• Prof. Chunming Qiao  (PI), Department of Computer Science and Engineering
  • Prof. Adel Sadek (Co-PI), Department of Civil, Structural and Environmental Engineering
  • Prof. Sean Wu  (Co-PI), Department of Industrial & System Engineering
  • Dr. Kevin Hulme  (Co-PI), Department of Mechanical and Aerospace Engineering

Funding Sources

  • National Science Foundation



Smart Driving through Crowdsourcing

Nearly 42% of newly-sold vehicles in the U.S. have a telematics unit installed capable of collecting breadcrumb trails. This number is expected to reach 80% in the U.S. at the end of 2018. These trails provide data that could help identify potential traffic hazards in real time, and help identify driving behavior in response to traffic signs/signals and real time traffic conditions, as well as advise drivers adaptively on safe driving, fuel efficient driving, routes with least time, and routes with least mental load. A crowdsourcing approach will provide new insights in improving our road transportation.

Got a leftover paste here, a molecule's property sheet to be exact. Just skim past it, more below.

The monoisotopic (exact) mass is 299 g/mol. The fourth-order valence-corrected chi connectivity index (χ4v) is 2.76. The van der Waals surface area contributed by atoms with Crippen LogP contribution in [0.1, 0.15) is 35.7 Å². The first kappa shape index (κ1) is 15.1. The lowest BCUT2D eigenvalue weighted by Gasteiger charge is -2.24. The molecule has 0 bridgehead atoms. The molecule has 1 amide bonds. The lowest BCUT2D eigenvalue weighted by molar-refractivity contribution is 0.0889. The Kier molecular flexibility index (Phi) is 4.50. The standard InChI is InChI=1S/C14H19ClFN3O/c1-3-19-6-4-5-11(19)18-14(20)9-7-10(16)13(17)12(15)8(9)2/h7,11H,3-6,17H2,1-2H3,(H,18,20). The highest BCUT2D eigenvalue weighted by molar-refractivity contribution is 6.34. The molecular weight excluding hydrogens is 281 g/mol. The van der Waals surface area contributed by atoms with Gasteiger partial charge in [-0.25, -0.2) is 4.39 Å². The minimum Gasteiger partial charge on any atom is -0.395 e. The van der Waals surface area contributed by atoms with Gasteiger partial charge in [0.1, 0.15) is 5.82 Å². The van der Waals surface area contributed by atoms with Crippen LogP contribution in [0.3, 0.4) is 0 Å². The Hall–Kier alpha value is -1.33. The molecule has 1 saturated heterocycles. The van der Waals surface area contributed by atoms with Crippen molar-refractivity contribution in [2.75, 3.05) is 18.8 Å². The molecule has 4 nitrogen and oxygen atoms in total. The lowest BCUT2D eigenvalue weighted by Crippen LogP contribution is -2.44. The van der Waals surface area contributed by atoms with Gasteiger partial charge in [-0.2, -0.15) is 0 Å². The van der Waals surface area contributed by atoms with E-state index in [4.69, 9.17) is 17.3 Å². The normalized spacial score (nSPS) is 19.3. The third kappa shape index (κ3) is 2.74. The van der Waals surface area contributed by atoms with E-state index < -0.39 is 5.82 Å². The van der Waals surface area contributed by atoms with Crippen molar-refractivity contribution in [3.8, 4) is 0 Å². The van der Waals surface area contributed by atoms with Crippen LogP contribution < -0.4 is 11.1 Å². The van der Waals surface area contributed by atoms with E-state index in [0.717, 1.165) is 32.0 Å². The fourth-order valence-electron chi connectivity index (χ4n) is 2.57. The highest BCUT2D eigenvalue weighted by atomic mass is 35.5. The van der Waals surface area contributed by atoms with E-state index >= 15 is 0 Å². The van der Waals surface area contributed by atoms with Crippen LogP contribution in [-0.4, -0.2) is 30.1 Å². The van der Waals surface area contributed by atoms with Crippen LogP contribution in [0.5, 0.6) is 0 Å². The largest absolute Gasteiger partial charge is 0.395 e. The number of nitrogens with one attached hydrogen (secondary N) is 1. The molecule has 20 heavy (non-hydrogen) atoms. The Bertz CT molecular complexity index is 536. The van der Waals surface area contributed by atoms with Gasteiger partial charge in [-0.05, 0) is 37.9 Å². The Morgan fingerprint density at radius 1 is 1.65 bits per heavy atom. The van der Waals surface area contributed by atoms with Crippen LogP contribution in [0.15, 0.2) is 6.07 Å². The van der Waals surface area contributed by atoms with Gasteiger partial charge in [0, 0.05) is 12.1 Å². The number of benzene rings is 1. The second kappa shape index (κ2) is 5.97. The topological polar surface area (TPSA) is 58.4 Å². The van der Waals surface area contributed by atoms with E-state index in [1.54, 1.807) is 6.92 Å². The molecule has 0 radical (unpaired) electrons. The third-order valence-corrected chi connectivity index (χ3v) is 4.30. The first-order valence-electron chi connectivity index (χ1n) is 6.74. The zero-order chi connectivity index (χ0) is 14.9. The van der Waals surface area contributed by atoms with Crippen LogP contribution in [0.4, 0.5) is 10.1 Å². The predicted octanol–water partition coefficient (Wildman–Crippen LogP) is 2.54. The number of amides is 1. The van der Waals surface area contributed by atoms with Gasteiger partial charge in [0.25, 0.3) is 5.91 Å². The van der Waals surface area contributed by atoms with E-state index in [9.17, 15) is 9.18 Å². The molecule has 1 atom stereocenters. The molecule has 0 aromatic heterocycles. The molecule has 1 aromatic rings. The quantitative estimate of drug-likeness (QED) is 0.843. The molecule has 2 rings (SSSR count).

• Dr. Wen Dong, Department of Computer Science and Engineering; Institute for Sustainable Transportation & Logistics

 Funding Source

Next-Generation Human-in-the-loop Transportation Simulation Models

With funds from the National Science Foundation and CISCO, ISTL researchers have been collaborating to develop an integrated traffic-driving-networking simulator (ITDNS), which combines the main features of a traffic simulator (TS), a networking simulator (NS) and a driving simulator (DS). The primary motivation behind developing ITDNS is to provide a unique facility supporting the design and evaluation of novel Cyber Transportation Systems (CTS), Connected Vehicle (CV) and Automated Vehicle (AV) applications. A key advantage which ITDNS provides is the ability to test human response to proposed applications in a controlled environment. Specifically, our ITDNS allows a human driver to control a subject vehicle in a virtual environment which is capable of communicating with other vehicles and infrastructure with CTS messages as well as sending warning messages to the driver. Moreover, the background vehicles in the ITDNS will eventually be controlled by a more realistic driver model that reflects how drivers react to various CTS warning messages.